Young says he heard people yelling “Get down on the ground,” when the Marines came. “I told everyone to get on the ground and we laid down and told the guards to get on the ground, and they did.”
“The next thing, I know I’ve got a Marine standing there with a gun pointing in my face who just came through that door. It was awesome,” says Young. “I was not prepared to see another soldier like that, someone that had been through battle. These guys were hard, and they were the hollow-eyed killers that you would think they were, coming through that door. And it shocked me. It really, it shocked me.”
“To have them kick in the door and come in screaming. I just couldn’t control my emotions. I just started crying,” says Williams. “It was the most beautiful thing to see those boys come in there, as professional as they were, as they had trained. I mean, it was quick, furious. I was speechless.”
“They said they were happy to see us,” adds Young. “They said we made the war for them, the fact that they found us.”
Young and Williams emerged wearing the filthy pajamas they’d had on for weeks. Ragged but relieved, the prisoners were taped climbing into an American vehicle -- their faces a reflection of how differently each dealt with their trauma.
Young was 25 pounds lighter, and exuberant. Williams was 25 pounds lighter, and exhausted.
Back in the desert, their unit commander, Colonel Ball, saw the first sign that something big was in the works.
“I found out because the regimental commander came looking for me and as he’s running, literally running – towards me and this is a guy that outranks me. He is running towards me and I can’t tell you if it’s good or bad, but I see him coming and I’m like, ‘Oh, boy,’” says Ball. “He tells me, ‘We just got word that there are prisoners of war that we’ve just found. We don’t know who they are yet but they are prisoners of war.’ And I can tell you that I don’t think my feet touched the ground from there to his control center to where I could get on the telephone and talk to higher headquarters.”
Ball says it took them about two hours before they could receive confirmation and find out the names of the rescued prisoners of war. After that, word began to spread.
“Colonel Ball came up to me and he says, ‘I’ve got some good news for you,’” says McElhiney. “As soon as he said that, I went, ‘Yeah, baby. Yeah. I know what it is.’”
“I kind of glanced over at the TV and CNN and pictures up of the seven POWs. It wasn’t clear because the TV screen was rolling, but I just stopped what I was doing and just kind of stared at the TV,” says Polidore. “And I was like, ‘Oh, my god. Oh my god, I think we’ve got them.’”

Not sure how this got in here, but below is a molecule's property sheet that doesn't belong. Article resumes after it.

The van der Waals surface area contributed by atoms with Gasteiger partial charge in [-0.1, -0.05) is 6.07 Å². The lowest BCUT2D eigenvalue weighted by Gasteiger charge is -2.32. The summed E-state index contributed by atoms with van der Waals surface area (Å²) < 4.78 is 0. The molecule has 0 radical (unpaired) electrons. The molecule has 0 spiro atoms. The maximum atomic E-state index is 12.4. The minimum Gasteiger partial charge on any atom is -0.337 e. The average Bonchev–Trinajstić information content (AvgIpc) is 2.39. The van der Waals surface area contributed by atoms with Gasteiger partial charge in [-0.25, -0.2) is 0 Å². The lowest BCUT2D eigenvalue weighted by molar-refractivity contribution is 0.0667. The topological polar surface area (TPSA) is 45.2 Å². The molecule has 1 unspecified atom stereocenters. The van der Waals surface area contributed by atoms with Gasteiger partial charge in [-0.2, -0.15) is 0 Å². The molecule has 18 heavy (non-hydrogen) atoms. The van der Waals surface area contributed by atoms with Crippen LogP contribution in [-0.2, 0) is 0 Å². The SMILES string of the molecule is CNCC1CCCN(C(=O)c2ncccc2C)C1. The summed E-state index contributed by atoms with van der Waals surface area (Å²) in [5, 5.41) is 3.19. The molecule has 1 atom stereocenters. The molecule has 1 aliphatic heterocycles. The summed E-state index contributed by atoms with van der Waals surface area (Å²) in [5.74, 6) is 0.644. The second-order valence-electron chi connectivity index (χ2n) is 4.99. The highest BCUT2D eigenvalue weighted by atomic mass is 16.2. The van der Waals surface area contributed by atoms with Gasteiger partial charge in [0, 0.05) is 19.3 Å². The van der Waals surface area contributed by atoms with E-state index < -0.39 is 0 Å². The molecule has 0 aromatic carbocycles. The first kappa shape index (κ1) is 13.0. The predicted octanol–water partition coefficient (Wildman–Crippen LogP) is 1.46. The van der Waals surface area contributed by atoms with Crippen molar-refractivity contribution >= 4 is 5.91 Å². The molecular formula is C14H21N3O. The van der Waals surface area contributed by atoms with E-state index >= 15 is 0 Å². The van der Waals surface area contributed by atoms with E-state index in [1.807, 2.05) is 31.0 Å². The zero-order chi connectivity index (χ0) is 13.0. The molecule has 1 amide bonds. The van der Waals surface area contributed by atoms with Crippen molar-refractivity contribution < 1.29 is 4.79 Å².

“I remember several different people yelled. Some people clapped. All I could do was sit there and I just thought about what they had gone through,” says Stauffer. “I thought finally, thank God that this happened.”
“They loaded us up on a helicopter, which was not exactly what we wanted at this point,” says Young, laughing. “All I could think on that helicopter was, ‘I don’t want to be a POW twice in one war.’”
Their first stop was in Kuwait, for a visit with their commanders.
“When I saw the colonel come in and the commander, you could tell that they were very upset. They were relieved to see us, so happy,” says Williams. “And I couldn’t hold my tears back. I was so happy to see them because I thought I never would ever again. And I told the colonel that I’m sorry and he said, ‘Don’t worry, son. You did everything right.’”
Williams apologized because he felt like he had failed. “I didn’t come back with the rest of the company. We got caught.”
The seven Americans were unloaded to cheers at an American military base in Germany. There, they received medical treatment, counseling, and for the first time in weeks, kindness.
They landed in Fort Hood, Texas, after midnight. A few important family members were waiting.
Williams hugged his wife and asked to see her face. “I didn’t cry that time when I saw her because I had cried so much,” he says.
“But I was just beside myself to have her in my arms again. It was incredible, the feelings. And during captivity, I at some point had to stop thinking about my family because it hurt so bad. Just to see her again … I’m speechless. The feelings is overwhelming.”
Young says he first got off the plane and saw his parents waiting for him.
“My mother’s standing there, and she had made a remark about wanting to hug me for 30 minutes. So she tried. It was something that you never thought would happen again in your life. And it’s something that you value deeply after a situation like that.”
That night, they were greeted by thousands of people, and they gave their first speeches.
The next day, they met President Bush.
For Williams and Young, it had been a whirlwind journey -- from pilots, to prisoners, to war heroes.
“I think the biggest thing when we got home is not really wanting to be separated at that point,” says Young. “Probably one of the tougher things that we did was just to separate all apart.”
From each other and the other POWs, adds Williams. “We had such a fellowship with each other.”
The two former POWs have been home since Easter Sunday, but it will take more than a month of friends and family to blot out the terror of their time in captivity.
Both men say they still find themselves back in Iraq, in their dreams.
"I do a lot of running in mine, just running," says Young. "Running, hiding. People always out to get me. It’s just like that night. It’s just like trying to get away from people and they’re right there in front of you. I mean they’re so close, but yet, you’re still running. You’re holding onto that little piece of hope that you’re getting away.”
In his nightmares, Williams says he can't speak. "It’s dark. My hands are bound, and as hard as I try to yell or turn on the lights, it doesn’t happen, like I’m restricted. I assume that’s because of the captivity. It was 22 days. It was the hardest 22 days of my life.”